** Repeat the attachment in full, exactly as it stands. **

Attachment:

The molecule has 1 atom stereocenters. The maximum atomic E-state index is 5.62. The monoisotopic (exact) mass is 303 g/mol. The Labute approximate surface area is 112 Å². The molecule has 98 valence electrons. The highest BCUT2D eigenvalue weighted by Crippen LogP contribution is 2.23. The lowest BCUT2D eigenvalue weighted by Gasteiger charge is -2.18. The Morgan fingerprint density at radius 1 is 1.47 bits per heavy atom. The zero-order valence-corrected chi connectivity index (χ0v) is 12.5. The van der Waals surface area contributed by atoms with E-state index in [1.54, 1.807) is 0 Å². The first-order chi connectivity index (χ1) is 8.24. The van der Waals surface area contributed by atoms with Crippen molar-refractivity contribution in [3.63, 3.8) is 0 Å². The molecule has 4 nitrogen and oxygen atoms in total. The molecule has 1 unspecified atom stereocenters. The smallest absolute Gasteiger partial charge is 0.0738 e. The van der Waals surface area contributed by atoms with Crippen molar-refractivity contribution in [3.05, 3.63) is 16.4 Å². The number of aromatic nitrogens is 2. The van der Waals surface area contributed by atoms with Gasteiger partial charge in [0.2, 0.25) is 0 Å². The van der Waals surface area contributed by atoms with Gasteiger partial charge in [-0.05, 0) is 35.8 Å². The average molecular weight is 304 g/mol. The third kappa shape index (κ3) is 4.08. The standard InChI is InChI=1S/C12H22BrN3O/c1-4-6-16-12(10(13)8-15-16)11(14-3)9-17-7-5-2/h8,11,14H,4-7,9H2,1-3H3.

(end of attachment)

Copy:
The molecule has 1 atom stereocenters. The maximum atomic E-state index is 5.62. The monoisotopic (exact) mass is 303 g/mol. The Labute approximate surface area is 112 Å². The molecule has 98 valence electrons. The highest BCUT2D eigenvalue weighted by Crippen LogP contribution is 2.23. The lowest BCUT2D eigenvalue weighted by Gasteiger charge is -2.18. The Morgan fingerprint density at radius 1 is 1.47 bits per heavy atom. The zero-order valence-corrected chi connectivity index (χ0v) is 12.5. The van der Waals surface area contributed by atoms with E-state index in [1.54, 1.807) is 0 Å². The first-order chi connectivity index (χ1) is 8.24. The van der Waals surface area contributed by atoms with Crippen molar-refractivity contribution in [3.63, 3.8) is 0 Å². The molecule has 4 nitrogen and oxygen atoms in total. The molecule has 1 unspecified atom stereocenters. The smallest absolute Gasteiger partial charge is 0.0738 e. The van der Waals surface area contributed by atoms with Crippen molar-refractivity contribution in [3.05, 3.63) is 16.4 Å². The number of aromatic nitrogens is 2. The van der Waals surface area contributed by atoms with Gasteiger partial charge in [0.2, 0.25) is 0 Å². The van der Waals surface area contributed by atoms with Gasteiger partial charge in [-0.05, 0) is 35.8 Å². The average molecular weight is 304 g/mol. The third kappa shape index (κ3) is 4.08. The standard InChI is InChI=1S/C12H22BrN3O/c1-4-6-16-12(10(13)8-15-16)11(14-3)9-17-7-5-2/h8,11,14H,4-7,9H2,1-3H3.